Area scoring is nice conceptually because it is simply about dividing the points on the board between the two players, Black and White. If every point on the board was always given to either Black or White, the score would always be an odd number, i.e. White wins by 1, or Black wins by 5. Because of seki, however, not every point on the board is always awarded to either player. This can lead to situations where the score is not an odd number like usual, but an even number instead. Perhaps it is worthwhile to consider other definitions of the score which always assign each point on the board to either Black or White. This might be thought of as conceptually nicer Also it makes the scoring a bit more regular, and maybe this is a good thing.
-- The Count
A point counts for Black if Black's closest stone is closer than White's closest stone, otherwise it counts for White.
This is mostly the same as normal area scoring except White gets both neutral points in a normal seki.
How "close" a stone is could be the manhattan distance, or some other measure.
A point counts for whoever has a stone closest to it (see proximity scoring). EXTENSION to proximity scoring (or EQUIVALENT?): if both players have a stone equally close, remove those two stones (imaginarily) and start again.
This is fairer, but on a completely symmetrical board, a point may still be undecided. A number of variations on the rule could decide this point.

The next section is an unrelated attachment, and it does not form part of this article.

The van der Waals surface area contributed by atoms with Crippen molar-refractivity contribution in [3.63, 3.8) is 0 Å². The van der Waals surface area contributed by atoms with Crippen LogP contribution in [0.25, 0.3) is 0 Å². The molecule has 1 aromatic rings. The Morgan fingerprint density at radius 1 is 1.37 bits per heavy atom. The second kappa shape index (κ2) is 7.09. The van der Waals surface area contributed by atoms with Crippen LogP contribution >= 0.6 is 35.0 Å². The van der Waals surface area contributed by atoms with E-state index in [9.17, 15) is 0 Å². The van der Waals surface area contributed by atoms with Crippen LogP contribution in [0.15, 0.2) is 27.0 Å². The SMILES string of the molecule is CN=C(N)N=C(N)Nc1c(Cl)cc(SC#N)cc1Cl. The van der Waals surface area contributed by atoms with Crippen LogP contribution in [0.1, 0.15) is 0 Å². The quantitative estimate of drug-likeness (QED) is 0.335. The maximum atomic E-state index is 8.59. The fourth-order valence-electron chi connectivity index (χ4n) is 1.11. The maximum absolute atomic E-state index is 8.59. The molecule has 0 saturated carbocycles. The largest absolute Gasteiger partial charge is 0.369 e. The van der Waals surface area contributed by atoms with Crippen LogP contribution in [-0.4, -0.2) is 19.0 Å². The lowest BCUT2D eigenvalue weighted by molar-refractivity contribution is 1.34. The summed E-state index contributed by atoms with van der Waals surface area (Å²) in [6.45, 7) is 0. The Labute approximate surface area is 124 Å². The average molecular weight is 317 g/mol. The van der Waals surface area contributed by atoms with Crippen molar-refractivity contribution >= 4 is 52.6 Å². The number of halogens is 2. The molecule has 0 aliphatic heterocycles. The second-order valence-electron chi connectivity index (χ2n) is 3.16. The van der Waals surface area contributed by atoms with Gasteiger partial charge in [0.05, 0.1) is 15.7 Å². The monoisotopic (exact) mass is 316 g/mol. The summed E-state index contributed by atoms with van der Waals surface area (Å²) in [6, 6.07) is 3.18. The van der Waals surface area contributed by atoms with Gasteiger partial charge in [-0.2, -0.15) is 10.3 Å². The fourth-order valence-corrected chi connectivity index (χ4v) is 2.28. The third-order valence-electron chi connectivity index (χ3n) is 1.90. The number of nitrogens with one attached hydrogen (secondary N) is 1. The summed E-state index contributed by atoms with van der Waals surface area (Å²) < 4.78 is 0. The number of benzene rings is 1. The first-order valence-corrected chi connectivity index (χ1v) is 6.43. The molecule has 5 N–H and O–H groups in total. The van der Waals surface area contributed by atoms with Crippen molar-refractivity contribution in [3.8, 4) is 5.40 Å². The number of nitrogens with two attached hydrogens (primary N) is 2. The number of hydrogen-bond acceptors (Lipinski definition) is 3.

After removing all dead stones, the players start playing again, filling empty points that are reached by both colors (shared liberties in seki). Stones are no longer captured when surrounded, but remain on the board. The first player to pass moves first. This way, shared liberties in seki end up acting like extra dame points --Herman Hiddema
Are there better potential definitions out there? Please comment.
Skylancer: I prefer the standard definition. A point is awarded to a player if that point is either occupied by the player's stone, or part of a region completely surrounded by that player's stones. While it may leave neutral points on the board in sekis unawarded, it is simple to implement and use. I don't see a need for assigning every point to a player.
The Count: I don't think I'm biased in saying that I think they're both equally simple.
Besides, in completely symmetrical positions with leftover neutral points in seki, it seems arbitrary to declare that a such a point be awarded to one player or the other. After all, the position is symmetrical! If neither player can safely fill/surround and claim such a point, then rightfully, neither should be able to count it as part of his/her score.
The Count: Yes, I think the symmetry thing's the main problem. One solution is to not award anyone the point if it's really equal. Maybe this goes against the original idea. Note though, that in usual area scoring, a komi of 7.5 can be regarded as a komi of 8 where Black is given the odd neutral point if there is one. Ing rules essentially do this by saying komi is 8 and Black wins ties.
Now, there would be a use in finding an alternative score definition for computer-Go mid-game score estimating, since rarely are any regions completely surrounded mid-game. But if this we're shooting for, we might as well go all the way and add in a life-death-evaluator and an influence heuristic and everything else.
axd: these are all needless complications due to lazyness, leading to problematic positions. just fill in the areas as the ruleset proposes (ie agree, or disagree and follow the procedure), and there should be no (or hopefully far less) problems.